Even as a seasoned digital health researcher with 15 years experience at Massachusetts General Hospital and Partners HealthCare, I still begin each innovation project with two simple questions–what clinical problems exist and does my idea address one of those problems in a unique and effective way. As you will see from our collection of tutorials and do-it-yourself resources on this site, repeatedly asking the right questions at the right time is integral to paving your way as an innovator at an academic medical center and reality-checking that the idea, product or service you’ve derived actually makes sense in the clinical setting of your choosing. I try to seek answers to most of the below questions before committing maximum effort to a project.
On the practical and clinical side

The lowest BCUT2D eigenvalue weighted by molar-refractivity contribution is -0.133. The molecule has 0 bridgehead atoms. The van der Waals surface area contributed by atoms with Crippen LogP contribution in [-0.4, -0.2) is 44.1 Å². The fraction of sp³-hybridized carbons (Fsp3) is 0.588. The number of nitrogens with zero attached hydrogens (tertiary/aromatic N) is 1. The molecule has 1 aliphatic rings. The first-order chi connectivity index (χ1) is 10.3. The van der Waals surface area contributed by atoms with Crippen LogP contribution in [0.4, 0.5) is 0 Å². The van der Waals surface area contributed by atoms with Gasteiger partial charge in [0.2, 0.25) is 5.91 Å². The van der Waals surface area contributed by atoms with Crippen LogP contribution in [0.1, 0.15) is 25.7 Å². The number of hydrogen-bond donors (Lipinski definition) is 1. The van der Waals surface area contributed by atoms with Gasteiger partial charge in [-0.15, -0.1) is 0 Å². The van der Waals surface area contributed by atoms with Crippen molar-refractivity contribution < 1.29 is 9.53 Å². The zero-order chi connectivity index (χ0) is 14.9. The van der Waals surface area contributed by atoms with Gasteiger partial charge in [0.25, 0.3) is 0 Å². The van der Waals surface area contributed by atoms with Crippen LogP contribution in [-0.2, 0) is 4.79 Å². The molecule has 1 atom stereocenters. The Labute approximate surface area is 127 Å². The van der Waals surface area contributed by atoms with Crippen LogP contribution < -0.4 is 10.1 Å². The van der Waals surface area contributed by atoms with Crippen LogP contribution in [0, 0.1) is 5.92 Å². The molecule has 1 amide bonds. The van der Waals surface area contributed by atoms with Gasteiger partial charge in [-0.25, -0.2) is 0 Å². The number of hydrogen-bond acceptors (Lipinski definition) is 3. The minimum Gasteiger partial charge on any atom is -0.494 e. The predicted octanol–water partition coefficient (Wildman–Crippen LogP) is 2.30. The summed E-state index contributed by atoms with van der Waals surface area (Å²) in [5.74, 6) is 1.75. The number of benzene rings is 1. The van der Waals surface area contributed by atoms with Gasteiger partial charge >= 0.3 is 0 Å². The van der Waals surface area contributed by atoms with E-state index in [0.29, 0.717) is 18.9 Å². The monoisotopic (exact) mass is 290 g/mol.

- Who might be funding all of the work?
- Who will support my efforts to experiment and implement? Do I have stakeholder buy-in?
- Have I done a literature review? Have I asked colleagues at Mass General about other solutions?
On the digital front
- Does it involve data? If so, what data? From where? How frequently does the data arrive and how frequently does it need to be fetched? Is this a data service or a data dump?
- Is a commercial solution already available?
- Does it involve decision support? If so, artificial intelligence, or simple Boolean logic? Discrete terminology searches or natural language processing?
- Does it involve EPIC (or another electronic medical record system)?
- Does it involve an external application development? Am I developing this myself?
- Who are all the digital health entities I need to be working with? Partners eCare? External vendors? Internal developers? Partners HealthCare Information Systems?
Once I am satisfied with the answers to these questions, and I firmly believe that this project has the potential to improve clinical operations and is sensible to pursue, my nascent-stage process is as follows:
The blogs featured on our Resources page will go into more depth about how to successfully manage these early efforts and provide a roadmap for scaling clinically beneficial digital health innovations.